After two years and $20 million in renovations, LOVE Park is almost ready for prime time. The exact date for the ribbon cutting hasn’t been released, but it’s slated for sometime next month.
That’s right — the park hasn’t actually reopened yet.
Despite the disappearance of construction equipment and the return of the namesake sculpture in February, JFK Plaza (the park’s official name) has not yet reached its final revamped state. Which is an important note. Because so far, the reception to the new design has been decidedly unenthusiastic.
Original renderings from designers at Hargreaves Associates looked promising. There are wide open green spaces, benches aplenty, Katsura trees in rosy bloom, fountain jets dancing and coworkers chatting over lattes at the “flying saucer” concession stand.
So what’s not to love? Per several vocal critics, including an op-ed cross-published in The Citizen and PMN, the new look for the 53-year-old hangout spot doesn’t come close to the ideal presented in those renderings.
The underlying sentiment is that LOVE park has been revitalized so much it’s been left with no joie de vivre at all.
However, there’s hidden value in what’s already there, officials and designers say, and there’s more on the way — including the return of food trucks to the plaza.
Here’a a look at the pros and cons of the evolved LOVE Park.
Con: Hostile design is hostile
“Sterile, horrendous, tragic,” wrote a Philly-based transportation planner on Twitter, posting annotated images to back up her claim.
Ouch. Kind of like the “ouch” you’d feel if your ass was plopped for more than 10 or 15 minutes on this clunky, rigid seating. If you’re the type of person who wants a high-intensity core workout while eating your meatball hoagie, then LOVE Park is ready for you!
However, per a Parks & Rec spokesperson, these are only the skeletons of seating options that will eventually be spruced up.
Additional details were not available.
Pro: Sustainable architecture is good
The Welcome Center, aka the flying saucer, will not only bring more activity to the park, it’ll be a discussion topic in its own right
Saint-Gobain, a 353-year-old multinational that specializes in building materials, has its North American headquarters in Malvern. The company made a $700,000 commitment to the redevelopment of the center, and construction will only involve the use of sustainable materials.
Per a 2016 news release, the latest and most eco-friendly in glass technology will be incorporated to make the Welcome Center “truly transparent by day and luminous by night.”
Of note, Saint-Gobain will be putting its green thumb on other mega-developments in Philadelphia as well, such as the “Platinum Corridor” in University City and Nicetown Community Development Corporation’s revitalization efforts.
Con: What about the skateboarders?
In spite of years of controversy and policies that aimed to ban skating, LOVE Park was a premier skateboarder destination for decades. Even ESPN’s X Games took advantage of the space for the competition in 2002.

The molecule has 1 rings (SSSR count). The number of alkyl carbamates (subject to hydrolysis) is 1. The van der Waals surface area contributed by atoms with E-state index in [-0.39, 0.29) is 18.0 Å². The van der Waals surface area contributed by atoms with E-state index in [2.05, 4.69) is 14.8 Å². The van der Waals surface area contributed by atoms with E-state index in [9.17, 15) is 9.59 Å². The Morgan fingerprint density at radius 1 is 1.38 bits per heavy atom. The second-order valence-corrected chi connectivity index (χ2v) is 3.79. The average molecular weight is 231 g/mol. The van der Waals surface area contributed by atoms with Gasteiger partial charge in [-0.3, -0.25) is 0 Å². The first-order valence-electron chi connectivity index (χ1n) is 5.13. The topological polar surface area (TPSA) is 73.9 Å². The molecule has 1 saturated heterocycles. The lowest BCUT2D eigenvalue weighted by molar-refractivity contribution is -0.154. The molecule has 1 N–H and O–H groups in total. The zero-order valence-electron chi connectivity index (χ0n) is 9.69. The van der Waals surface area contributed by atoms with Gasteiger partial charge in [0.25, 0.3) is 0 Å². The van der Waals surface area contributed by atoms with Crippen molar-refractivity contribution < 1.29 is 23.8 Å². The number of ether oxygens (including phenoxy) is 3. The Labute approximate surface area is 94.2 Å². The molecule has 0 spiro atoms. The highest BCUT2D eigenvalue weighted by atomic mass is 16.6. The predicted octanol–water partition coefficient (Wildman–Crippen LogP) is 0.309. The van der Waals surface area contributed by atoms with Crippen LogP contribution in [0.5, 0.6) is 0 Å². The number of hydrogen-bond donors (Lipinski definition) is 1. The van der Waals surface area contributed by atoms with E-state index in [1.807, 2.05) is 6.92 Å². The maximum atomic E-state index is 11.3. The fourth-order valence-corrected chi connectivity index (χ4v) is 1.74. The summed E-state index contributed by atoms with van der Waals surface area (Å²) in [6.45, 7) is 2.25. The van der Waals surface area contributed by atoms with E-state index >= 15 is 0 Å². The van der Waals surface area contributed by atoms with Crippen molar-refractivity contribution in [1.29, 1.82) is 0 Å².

Now that skateboarding is on the rise and is becoming less stigmatized, architects like Anthony Bracali, one of the designers behind Paine’s Park, was hoping LOVE Park would become skate-friendly once again.
He was sorely disappointed.
“What struck me first when I first walked through it was how flat and vast it felt. In a bad way,” Bracali said. “There are essentially no changes in elevation, no subspaces or different zones. It’s boring. It’s such a missed opportunity.”
Bracali, who has never skateboarded and who used to have the “typical negative stereotype” of the sport, was converted by Paine’s Park co-designer and SkateNerd owner, Brian Nugent. Currently, the city is not accommodating the public’s interest in skateboarding, he asserts.
The amount of traction and attention Paine’s Park has received since its opening in 2013 is justification enough, he said, as are the artistic expressions of mourning that have surfaced in response to LOVE Park’s renovation.
“You don’t have to be a designer to know that this feels underthought,” continued Bracali, “it should be compelling, and it should ideally allow skating. Right now? It’s undercooked.”
Pro: It’s not finished yet
The ribbon hasn’t officially been cut, reminded Jennifer Crandall, Philadelphia Parks and Recreation public relations manager.
Things are “still happening,” she told Billy Penn, and “more and more features and design elements are coming to the park.”
Exactly what those will be has yet to be divulged.
Crandall did reveal that the Lunch in Love program will be back, with a rotating line-up of food trucks vending at the plaza from 11 a.m. to 3 p.m. weekdays.
And then there’s the concessions at the Saint-Gobain-revamped Welcome Center. The city is currently seeking a restaurateur with the financial means to make “necessary improvements” to the kitchen space and to “acquire a liquor license.”